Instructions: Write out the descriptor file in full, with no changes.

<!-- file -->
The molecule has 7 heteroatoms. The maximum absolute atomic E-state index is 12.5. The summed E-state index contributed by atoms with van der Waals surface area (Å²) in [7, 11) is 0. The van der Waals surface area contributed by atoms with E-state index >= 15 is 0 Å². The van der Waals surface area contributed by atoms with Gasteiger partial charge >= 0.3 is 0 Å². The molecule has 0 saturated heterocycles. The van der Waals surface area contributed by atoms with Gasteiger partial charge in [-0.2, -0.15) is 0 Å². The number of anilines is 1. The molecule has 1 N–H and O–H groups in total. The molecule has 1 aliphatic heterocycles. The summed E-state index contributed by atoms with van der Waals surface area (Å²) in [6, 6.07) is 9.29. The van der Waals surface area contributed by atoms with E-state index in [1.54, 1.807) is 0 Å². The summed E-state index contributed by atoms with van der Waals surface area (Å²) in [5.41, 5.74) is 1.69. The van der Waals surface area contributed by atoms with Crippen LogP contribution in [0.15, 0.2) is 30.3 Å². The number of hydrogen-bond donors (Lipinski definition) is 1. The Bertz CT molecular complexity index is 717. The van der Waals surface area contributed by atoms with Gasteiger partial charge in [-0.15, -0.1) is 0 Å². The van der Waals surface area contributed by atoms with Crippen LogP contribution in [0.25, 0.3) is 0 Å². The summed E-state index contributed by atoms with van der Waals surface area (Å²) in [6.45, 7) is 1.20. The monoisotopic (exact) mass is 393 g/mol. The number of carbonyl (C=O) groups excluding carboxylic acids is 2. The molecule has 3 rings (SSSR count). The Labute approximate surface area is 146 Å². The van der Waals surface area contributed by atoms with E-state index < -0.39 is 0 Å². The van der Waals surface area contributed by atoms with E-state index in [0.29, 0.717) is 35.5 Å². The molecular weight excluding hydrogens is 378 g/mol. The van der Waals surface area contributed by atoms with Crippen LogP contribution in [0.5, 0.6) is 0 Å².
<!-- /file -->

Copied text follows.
The molecule has 7 heteroatoms. The maximum absolute atomic E-state index is 12.5. The summed E-state index contributed by atoms with van der Waals surface area (Å²) in [7, 11) is 0. The van der Waals surface area contributed by atoms with E-state index >= 15 is 0 Å². The van der Waals surface area contributed by atoms with Gasteiger partial charge >= 0.3 is 0 Å². The molecule has 0 saturated heterocycles. The van der Waals surface area contributed by atoms with Gasteiger partial charge in [-0.2, -0.15) is 0 Å². The number of anilines is 1. The molecule has 1 N–H and O–H groups in total. The molecule has 1 aliphatic heterocycles. The summed E-state index contributed by atoms with van der Waals surface area (Å²) in [6, 6.07) is 9.29. The van der Waals surface area contributed by atoms with E-state index in [1.54, 1.807) is 0 Å². The summed E-state index contributed by atoms with van der Waals surface area (Å²) in [5.41, 5.74) is 1.69. The van der Waals surface area contributed by atoms with Crippen LogP contribution in [0.15, 0.2) is 30.3 Å². The number of hydrogen-bond donors (Lipinski definition) is 1. The Bertz CT molecular complexity index is 717. The van der Waals surface area contributed by atoms with Gasteiger partial charge in [-0.15, -0.1) is 0 Å². The van der Waals surface area contributed by atoms with Crippen LogP contribution in [0.25, 0.3) is 0 Å². The summed E-state index contributed by atoms with van der Waals surface area (Å²) in [6.45, 7) is 1.20. The monoisotopic (exact) mass is 393 g/mol. The number of carbonyl (C=O) groups excluding carboxylic acids is 2. The molecule has 3 rings (SSSR count). The Labute approximate surface area is 146 Å². The van der Waals surface area contributed by atoms with E-state index < -0.39 is 0 Å². The van der Waals surface area contributed by atoms with E-state index in [0.29, 0.717) is 35.5 Å². The molecular weight excluding hydrogens is 378 g/mol. The van der Waals surface area contributed by atoms with Crippen LogP contribution in [0.5, 0.6) is 0 Å².